Call For Papers: Islamophobia and/in Post-Secular States

 

The Chester Ronning Centre for the Study of Religion in Public Life at the University of Alberta, Augustana Campus (in Camrose, Alberta) is pleased to announce an upcoming conference, “Islamophobia and/in Post-Secular States: Religion, Race, Science and Law.”

 

Conference dates: November 12-14, 2021

 

Violence against religious and racialized populations has a significant history in the West: from the Inquisition, which targeted Muslims and Jews in the Iberian Peninsula; to ethnic cleansing and genocide of Indigenous and Native peoples in colonial and settler colonial states; to forced migration and enslavement of African populations, and the Global War on Terror, among many other examples. In fact, Islamophobia might have shaped the conceptualization and construction of the encounter between the West and its internal and external “other.” The “Muslim subject” has appeared in different forms and shapes throughout history. Once thought to be confined to internal or individual prejudice, Islamophobia, or anti-Muslim racism and violence, is on the rise in Europe and North America. Although contemporary Western societies are considered to be post-secular, requiring citizens to accept the presence of diverse religious communities, they have, nonetheless, adopted various strategies of governing Muslim populations in and through emergencies, intervening into the rule of law with increased militarization, surveillance, and violations of human rights using law, technology, and the media. Analyses of the racialization of Muslim/Islam, securitization of Muslim/Islam, and discourses of rights prominently feature in scholarly and public discourse on Islamophobia.

 

By bringing together leading scholars and practitioners who study how Islamophobia manifests in and through various and new platforms, this conference hopes to develop a more comprehensive understanding and theorization of the pervasiveness of Islamophobia. We invite proposals for papers that explore any dimension of Islamophobia, that measure its effects, and that develop recommendations to address it. We hope that the conference will attract scholars, academics and practitioners from a range of epistemological positions and disciplinary standpoints. Possible themes and topics include (but are not limited to):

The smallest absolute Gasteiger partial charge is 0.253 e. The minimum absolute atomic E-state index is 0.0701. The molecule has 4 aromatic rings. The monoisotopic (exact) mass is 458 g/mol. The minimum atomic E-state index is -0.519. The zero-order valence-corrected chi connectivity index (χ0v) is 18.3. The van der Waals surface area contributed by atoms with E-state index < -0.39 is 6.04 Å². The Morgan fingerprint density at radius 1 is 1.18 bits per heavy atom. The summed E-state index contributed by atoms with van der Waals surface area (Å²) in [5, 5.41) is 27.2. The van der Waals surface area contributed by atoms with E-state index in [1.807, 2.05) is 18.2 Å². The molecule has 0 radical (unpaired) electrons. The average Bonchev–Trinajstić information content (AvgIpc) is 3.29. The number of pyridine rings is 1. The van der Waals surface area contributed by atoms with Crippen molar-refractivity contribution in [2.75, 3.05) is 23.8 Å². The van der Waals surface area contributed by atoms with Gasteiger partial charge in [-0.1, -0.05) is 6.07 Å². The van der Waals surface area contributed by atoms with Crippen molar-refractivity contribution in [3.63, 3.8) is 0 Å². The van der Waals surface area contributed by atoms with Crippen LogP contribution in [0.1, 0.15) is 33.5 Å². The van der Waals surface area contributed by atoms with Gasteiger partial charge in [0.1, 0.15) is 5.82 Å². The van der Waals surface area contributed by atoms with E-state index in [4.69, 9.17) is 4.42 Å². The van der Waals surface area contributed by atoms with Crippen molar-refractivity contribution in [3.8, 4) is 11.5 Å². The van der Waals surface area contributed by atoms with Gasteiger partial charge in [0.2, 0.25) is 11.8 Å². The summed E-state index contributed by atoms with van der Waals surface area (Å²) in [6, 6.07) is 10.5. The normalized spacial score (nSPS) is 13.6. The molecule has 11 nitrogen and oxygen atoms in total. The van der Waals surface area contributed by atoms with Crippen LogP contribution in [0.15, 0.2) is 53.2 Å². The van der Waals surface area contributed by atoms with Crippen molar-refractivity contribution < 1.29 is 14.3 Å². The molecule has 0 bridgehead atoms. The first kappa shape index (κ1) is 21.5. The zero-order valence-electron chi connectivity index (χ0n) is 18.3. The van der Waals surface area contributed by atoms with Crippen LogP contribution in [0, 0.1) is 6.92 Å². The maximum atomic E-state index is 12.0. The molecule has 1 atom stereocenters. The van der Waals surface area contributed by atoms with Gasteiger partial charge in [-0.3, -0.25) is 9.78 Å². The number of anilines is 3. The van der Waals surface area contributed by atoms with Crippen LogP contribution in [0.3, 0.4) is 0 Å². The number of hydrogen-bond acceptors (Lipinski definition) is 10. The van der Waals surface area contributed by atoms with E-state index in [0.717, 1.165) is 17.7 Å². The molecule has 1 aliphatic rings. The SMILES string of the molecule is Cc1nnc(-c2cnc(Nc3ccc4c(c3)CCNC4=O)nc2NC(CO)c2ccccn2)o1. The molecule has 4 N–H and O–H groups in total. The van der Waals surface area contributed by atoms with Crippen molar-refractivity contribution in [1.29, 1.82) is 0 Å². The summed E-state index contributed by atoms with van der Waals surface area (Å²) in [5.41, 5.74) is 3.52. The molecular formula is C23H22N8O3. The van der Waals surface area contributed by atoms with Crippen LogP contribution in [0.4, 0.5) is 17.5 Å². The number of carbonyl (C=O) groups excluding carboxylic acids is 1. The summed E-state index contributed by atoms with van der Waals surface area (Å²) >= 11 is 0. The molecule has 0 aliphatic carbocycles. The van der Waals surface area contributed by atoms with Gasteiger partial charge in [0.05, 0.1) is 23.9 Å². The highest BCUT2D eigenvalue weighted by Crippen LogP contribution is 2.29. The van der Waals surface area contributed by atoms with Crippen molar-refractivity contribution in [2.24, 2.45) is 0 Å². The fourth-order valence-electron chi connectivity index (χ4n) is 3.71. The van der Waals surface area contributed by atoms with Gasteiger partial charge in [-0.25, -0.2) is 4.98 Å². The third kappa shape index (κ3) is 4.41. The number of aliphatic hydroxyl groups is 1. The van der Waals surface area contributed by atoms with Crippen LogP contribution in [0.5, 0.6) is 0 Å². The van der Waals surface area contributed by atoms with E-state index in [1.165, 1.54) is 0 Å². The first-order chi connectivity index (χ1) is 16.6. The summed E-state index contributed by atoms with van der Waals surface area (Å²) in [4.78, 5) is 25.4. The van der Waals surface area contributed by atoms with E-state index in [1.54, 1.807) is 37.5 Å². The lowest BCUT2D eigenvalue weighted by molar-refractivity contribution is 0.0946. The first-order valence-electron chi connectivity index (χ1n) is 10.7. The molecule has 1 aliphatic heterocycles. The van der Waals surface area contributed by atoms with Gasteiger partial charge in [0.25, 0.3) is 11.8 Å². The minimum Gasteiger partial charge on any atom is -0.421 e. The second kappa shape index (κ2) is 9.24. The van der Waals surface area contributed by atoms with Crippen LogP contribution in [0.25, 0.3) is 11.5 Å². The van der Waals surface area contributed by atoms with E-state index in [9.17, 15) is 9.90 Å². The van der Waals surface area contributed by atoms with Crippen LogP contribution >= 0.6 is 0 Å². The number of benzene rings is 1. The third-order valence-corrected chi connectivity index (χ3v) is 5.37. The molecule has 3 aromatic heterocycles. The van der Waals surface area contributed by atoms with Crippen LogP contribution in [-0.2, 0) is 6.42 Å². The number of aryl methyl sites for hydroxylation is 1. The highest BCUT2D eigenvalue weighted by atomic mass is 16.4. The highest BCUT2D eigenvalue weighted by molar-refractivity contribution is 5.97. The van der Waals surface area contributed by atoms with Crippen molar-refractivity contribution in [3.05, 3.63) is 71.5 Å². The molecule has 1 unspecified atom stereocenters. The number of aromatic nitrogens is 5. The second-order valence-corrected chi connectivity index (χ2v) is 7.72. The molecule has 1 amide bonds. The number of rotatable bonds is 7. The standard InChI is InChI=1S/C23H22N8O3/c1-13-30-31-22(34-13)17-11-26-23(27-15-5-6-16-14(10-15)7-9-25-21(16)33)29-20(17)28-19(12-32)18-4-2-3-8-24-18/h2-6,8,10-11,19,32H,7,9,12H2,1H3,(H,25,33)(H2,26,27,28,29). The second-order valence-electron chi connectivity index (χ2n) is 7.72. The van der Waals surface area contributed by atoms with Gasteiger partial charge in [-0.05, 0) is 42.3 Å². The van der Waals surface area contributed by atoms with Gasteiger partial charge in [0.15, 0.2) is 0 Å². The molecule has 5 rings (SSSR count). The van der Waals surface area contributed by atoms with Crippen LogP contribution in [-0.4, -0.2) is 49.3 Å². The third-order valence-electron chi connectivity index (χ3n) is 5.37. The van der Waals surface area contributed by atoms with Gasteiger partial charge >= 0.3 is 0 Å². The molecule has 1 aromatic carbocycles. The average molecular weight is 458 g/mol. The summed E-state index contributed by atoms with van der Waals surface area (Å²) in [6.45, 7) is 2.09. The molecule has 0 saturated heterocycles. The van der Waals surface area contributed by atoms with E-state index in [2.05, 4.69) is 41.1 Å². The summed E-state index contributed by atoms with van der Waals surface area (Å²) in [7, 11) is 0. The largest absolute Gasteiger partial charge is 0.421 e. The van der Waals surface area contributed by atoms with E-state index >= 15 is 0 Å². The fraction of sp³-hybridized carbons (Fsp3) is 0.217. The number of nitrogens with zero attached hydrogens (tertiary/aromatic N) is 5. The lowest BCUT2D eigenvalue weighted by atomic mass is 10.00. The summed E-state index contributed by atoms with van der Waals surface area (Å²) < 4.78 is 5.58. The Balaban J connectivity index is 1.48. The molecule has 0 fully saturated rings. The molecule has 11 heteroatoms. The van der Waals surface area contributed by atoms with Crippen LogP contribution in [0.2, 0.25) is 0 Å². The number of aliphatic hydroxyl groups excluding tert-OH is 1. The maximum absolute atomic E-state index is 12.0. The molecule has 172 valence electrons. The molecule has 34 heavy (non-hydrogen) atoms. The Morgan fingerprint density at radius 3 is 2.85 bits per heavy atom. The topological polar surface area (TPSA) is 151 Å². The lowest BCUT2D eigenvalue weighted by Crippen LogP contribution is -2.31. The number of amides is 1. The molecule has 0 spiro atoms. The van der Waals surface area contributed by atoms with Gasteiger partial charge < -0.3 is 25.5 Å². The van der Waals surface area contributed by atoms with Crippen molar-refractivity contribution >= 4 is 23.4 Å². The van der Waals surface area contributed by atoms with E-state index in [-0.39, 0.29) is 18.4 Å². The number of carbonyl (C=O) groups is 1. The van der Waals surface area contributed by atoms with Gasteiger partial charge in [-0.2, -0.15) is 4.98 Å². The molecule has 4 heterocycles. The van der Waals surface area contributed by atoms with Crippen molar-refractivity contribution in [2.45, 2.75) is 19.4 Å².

1. New Approaches and Theorization of Islamophobia in Post-Secularity

2. Relationships between Science, Religion, Law and Islamophobia

3. Connections between (anti)-Blackness, (anti)-Indigeneity and Islamophobia

4. Transnational Activism against Anti-Muslim Racism

5. Functions of Islamic Ethics in the Post-Secular in Addressing/Combating Islamophobia

6. Diverse Religious Communities’ Efforts Against Islamophobia

7. Islamophobia and Reformation/Regulation of Islam

 

To submit an abstract: Please submit a title and abstract of no more than 300 words, with name/s and short biography (150 words) of the presenter/s, institutional affiliation/s (if relevant), and contact details. We welcome papers from graduate students, postgraduate researchers, independent scholars, and social justice practitioners.

 

Submit abstracts to: This email address is being protected from spambots. You need JavaScript enabled to view it. (Please include “Islamophobia and the Post-Secular” in the subject line)

 

Deadline for abstract submission: Midnight, July 15, 2021. Successful presenters will be notified by August 1, 2021. Conference will be in-person at the University of Alberta, Augustana Campus, with the possibility of virtual presentation. For more information about the Centre, see: https://www.ualberta.ca/augustana/research/centres/crc/index.html